Belber also co-wrote the dynamic “Laramie Project” and its sequel, based on the true, shocking murder of gay 21-year-old University of Wyoming student Matthew Shepard, who was beaten, tortured and left to die, Oct. 6, 1998. Two young men robbed, pistol-whipped and tortured Matthew, and he succumbed from severe head injuries, six days later. Playwright Moises Kaufman and Tectonic Theater Project co-writers, including Belber, left no stone unturned, exposing the homophobic murder’s effects on the town and the country. Their decade-long sequel revisited those people who were personally involved.
Several people gave their “testimony” of the murder, trial, and aftermath, and the “Laramie Project” plays became a bristling clarion call to teens, parents, humanitarian groups, activists, politicians, and educators. The international outcry resulted in Congress adopting hate crime legislation.
The plays’ structure worked well, because the characters are authentic. However, in Merrimack Repertory Theatre’s New England premiere of Belber’s latest play, “Dusk Rings A Bell,” that monologue structure defuses the poignant revisit of two, single people who shared a touching, life-changing teen-age kiss 25 years earlier.
Under the watchful guide of director Michael Bloom, D’Arcy Dersham portraying cosmopolitan, 39-year-old CNN public relations executive Molly and Todd Lawson as Bethany Beach, Del., townie, landscaper-caretaker, Ray, deliver fine performances, but they’re hampered by Belber’s script. Oftentimes, each character talks directly to theatergoers but interacts sporadically.
Yet they’re the sole focus of Wilson Chin’s handsome, beach-swept, wood-slatted set until the end of the play, when they’re teen-agers again, bathed in an orange sunset, (thanks to Jeff Adelberg’s lighting), sitting on a lifeguard chair, sharing their kiss of a lifetime.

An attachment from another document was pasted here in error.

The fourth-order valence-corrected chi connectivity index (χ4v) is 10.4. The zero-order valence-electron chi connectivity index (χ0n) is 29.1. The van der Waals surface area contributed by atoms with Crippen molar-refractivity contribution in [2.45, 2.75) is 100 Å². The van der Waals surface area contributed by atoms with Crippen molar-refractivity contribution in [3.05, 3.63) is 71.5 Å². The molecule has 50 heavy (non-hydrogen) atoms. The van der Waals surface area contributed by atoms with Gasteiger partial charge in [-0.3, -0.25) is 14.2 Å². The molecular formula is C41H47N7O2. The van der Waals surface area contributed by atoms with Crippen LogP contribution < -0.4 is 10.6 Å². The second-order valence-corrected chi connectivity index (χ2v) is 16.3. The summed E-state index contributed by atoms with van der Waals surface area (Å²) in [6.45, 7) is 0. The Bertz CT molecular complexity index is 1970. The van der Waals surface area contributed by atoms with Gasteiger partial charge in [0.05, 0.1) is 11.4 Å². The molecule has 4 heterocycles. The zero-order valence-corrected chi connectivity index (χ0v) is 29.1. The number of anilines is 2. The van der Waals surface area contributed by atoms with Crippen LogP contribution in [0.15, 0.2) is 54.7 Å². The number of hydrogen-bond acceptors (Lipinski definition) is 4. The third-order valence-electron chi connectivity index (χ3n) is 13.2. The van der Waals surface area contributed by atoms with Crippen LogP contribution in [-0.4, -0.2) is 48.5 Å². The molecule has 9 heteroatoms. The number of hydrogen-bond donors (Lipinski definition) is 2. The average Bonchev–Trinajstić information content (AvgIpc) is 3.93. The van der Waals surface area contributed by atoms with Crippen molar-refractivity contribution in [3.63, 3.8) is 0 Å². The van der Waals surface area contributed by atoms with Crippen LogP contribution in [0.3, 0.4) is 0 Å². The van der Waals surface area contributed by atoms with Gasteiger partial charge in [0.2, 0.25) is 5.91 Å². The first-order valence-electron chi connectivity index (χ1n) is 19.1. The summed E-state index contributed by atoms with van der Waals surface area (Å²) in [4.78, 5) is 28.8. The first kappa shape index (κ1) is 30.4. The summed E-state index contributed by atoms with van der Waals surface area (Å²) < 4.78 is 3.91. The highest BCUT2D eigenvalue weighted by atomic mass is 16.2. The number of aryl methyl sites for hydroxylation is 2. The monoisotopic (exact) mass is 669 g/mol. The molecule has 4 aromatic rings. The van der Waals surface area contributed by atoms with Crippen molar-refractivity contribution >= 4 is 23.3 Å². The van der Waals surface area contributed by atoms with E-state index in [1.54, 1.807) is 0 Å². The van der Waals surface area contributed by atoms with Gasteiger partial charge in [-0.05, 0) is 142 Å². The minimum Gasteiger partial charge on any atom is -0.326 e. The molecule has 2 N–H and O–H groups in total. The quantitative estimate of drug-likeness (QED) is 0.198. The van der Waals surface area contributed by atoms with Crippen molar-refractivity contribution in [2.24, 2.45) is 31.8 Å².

During the opening, Molly talks non-stop to us, rambling about who she is and how she formerly stuttered, until she conquered it at 15 years old. She left a note to herself, in the bedroom rafter of the cottage her parents rented for years, and she’s fulfilling her self-promise to retrieve it, 25 years later. To do so, she breaks the bathroom window, wriggles inside, finds and reads it, but she’s confronted by caretaker, Ray. After awkwardly recognizing each other, Molly and Ray embark on explanatory monologues. They stand at a distance. Their soliloquies are earmarked by spotlights.
She chatters away like a runaway train, while he’s more reticent, yet direct. Her story is successful, while his is bleak. During a teen-age party crashing, he watched his bullying friend savagely beat a gay guy. He froze. Ray says he tried to stop his friend, but was beaten on the head for interfering. The victim died. For his “crime,” Ray was imprisoned for 10 years, and participated in a restorative justice program, aiding his rehabilitation and redemption.
Ray was married to a nurse, is divorced, and has a 10-year-old son. He’d love a second chance at happiness with Molly, but she can’t ‘abide” his crime.
“Dusk Rings A Bell” is a compelling story of lost chances and lost love. Unfortunately, its message gets lost, too.
BOX INFO: Stephen Belber’s 95-minute, one-act, two-person play, appearing at Merrimack Repertory Theatre’s Nancy L. Donahue Theatre, 50 East Merrimack St., Lowell, through Nov.16: Wednesday, Thursday, at 7:30 p.m.; Friday, 8 p.m.; Saturday, 4,8 p.m.; Sunday, Nov. 9, at 2,7 p.m.; Nov. 16, 2 p.m. only. Adult language. Tickets:$20-$60. Check for special events, ticket discounts. Visit www.mrt.org or call 978-654-4678.